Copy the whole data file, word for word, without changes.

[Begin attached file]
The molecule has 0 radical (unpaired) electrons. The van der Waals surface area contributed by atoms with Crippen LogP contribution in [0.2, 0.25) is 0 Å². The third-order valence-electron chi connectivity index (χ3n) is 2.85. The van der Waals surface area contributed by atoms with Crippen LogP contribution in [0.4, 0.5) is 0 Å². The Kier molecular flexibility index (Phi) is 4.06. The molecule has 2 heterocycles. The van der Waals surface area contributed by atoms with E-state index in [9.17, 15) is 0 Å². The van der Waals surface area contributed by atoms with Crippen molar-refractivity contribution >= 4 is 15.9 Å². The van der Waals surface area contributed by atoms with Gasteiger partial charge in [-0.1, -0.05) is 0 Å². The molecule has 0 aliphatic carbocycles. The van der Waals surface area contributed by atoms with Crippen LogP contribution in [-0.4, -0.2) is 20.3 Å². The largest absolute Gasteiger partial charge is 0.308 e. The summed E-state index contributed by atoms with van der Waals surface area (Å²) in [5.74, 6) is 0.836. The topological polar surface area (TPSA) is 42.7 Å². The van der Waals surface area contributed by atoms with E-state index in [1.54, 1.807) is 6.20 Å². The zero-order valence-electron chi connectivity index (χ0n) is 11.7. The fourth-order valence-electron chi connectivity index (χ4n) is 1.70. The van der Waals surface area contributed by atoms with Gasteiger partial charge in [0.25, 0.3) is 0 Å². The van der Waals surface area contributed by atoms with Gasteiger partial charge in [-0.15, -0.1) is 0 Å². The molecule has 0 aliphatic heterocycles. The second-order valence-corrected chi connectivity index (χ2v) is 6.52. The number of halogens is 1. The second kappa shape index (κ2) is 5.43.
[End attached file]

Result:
The molecule has 0 radical (unpaired) electrons. The van der Waals surface area contributed by atoms with Crippen LogP contribution in [0.2, 0.25) is 0 Å². The third-order valence-electron chi connectivity index (χ3n) is 2.85. The van der Waals surface area contributed by atoms with Crippen LogP contribution in [0.4, 0.5) is 0 Å². The Kier molecular flexibility index (Phi) is 4.06. The molecule has 2 heterocycles. The van der Waals surface area contributed by atoms with E-state index in [9.17, 15) is 0 Å². The van der Waals surface area contributed by atoms with Crippen molar-refractivity contribution >= 4 is 15.9 Å². The van der Waals surface area contributed by atoms with Gasteiger partial charge in [-0.1, -0.05) is 0 Å². The molecule has 0 aliphatic carbocycles. The van der Waals surface area contributed by atoms with Crippen LogP contribution in [-0.4, -0.2) is 20.3 Å². The largest absolute Gasteiger partial charge is 0.308 e. The summed E-state index contributed by atoms with van der Waals surface area (Å²) in [5.74, 6) is 0.836. The topological polar surface area (TPSA) is 42.7 Å². The van der Waals surface area contributed by atoms with E-state index in [1.54, 1.807) is 6.20 Å². The zero-order valence-electron chi connectivity index (χ0n) is 11.7. The fourth-order valence-electron chi connectivity index (χ4n) is 1.70. The van der Waals surface area contributed by atoms with Gasteiger partial charge in [0.25, 0.3) is 0 Å². The van der Waals surface area contributed by atoms with Gasteiger partial charge in [-0.15, -0.1) is 0 Å². The molecule has 0 aliphatic heterocycles. The second-order valence-corrected chi connectivity index (χ2v) is 6.52. The number of halogens is 1. The second kappa shape index (κ2) is 5.43.